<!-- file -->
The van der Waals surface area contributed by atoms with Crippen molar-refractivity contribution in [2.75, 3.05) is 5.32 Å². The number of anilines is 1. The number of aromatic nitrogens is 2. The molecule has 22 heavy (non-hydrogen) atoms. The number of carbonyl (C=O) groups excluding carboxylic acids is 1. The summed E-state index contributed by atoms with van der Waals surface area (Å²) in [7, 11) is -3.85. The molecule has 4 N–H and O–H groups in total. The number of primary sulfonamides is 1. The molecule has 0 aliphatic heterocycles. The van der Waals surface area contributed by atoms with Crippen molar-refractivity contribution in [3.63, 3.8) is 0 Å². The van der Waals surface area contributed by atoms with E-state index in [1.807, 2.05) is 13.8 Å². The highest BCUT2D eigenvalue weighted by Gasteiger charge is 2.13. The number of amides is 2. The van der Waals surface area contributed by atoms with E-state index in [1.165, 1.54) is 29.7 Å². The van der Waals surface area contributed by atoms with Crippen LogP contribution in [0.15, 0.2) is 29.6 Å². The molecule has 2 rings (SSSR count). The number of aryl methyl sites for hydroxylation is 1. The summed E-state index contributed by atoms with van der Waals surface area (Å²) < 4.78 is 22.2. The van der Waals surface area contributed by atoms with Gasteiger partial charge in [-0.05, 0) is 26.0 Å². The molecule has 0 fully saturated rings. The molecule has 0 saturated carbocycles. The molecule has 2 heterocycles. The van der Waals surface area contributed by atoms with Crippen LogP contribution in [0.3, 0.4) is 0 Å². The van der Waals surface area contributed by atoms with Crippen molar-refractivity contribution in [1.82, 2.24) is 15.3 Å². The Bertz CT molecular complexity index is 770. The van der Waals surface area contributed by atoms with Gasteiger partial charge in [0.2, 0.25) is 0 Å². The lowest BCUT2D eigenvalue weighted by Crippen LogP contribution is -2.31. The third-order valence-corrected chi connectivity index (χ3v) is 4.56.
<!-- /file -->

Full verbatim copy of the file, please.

The van der Waals surface area contributed by atoms with Crippen molar-refractivity contribution in [2.75, 3.05) is 5.32 Å². The number of anilines is 1. The number of aromatic nitrogens is 2. The molecule has 22 heavy (non-hydrogen) atoms. The number of carbonyl (C=O) groups excluding carboxylic acids is 1. The summed E-state index contributed by atoms with van der Waals surface area (Å²) in [7, 11) is -3.85. The molecule has 4 N–H and O–H groups in total. The number of primary sulfonamides is 1. The molecule has 0 aliphatic heterocycles. The van der Waals surface area contributed by atoms with Crippen molar-refractivity contribution in [3.63, 3.8) is 0 Å². The van der Waals surface area contributed by atoms with E-state index in [1.807, 2.05) is 13.8 Å². The highest BCUT2D eigenvalue weighted by Gasteiger charge is 2.13. The number of amides is 2. The van der Waals surface area contributed by atoms with E-state index in [1.165, 1.54) is 29.7 Å². The van der Waals surface area contributed by atoms with Crippen LogP contribution in [0.15, 0.2) is 29.6 Å². The molecule has 2 rings (SSSR count). The number of aryl methyl sites for hydroxylation is 1. The summed E-state index contributed by atoms with van der Waals surface area (Å²) < 4.78 is 22.2. The van der Waals surface area contributed by atoms with Gasteiger partial charge in [-0.05, 0) is 26.0 Å². The molecule has 0 fully saturated rings. The molecule has 0 saturated carbocycles. The molecule has 2 heterocycles. The van der Waals surface area contributed by atoms with Crippen LogP contribution in [0.3, 0.4) is 0 Å². The van der Waals surface area contributed by atoms with Crippen molar-refractivity contribution in [1.82, 2.24) is 15.3 Å². The Bertz CT molecular complexity index is 770. The van der Waals surface area contributed by atoms with Gasteiger partial charge in [0.2, 0.25) is 0 Å². The lowest BCUT2D eigenvalue weighted by Crippen LogP contribution is -2.31. The third-order valence-corrected chi connectivity index (χ3v) is 4.56.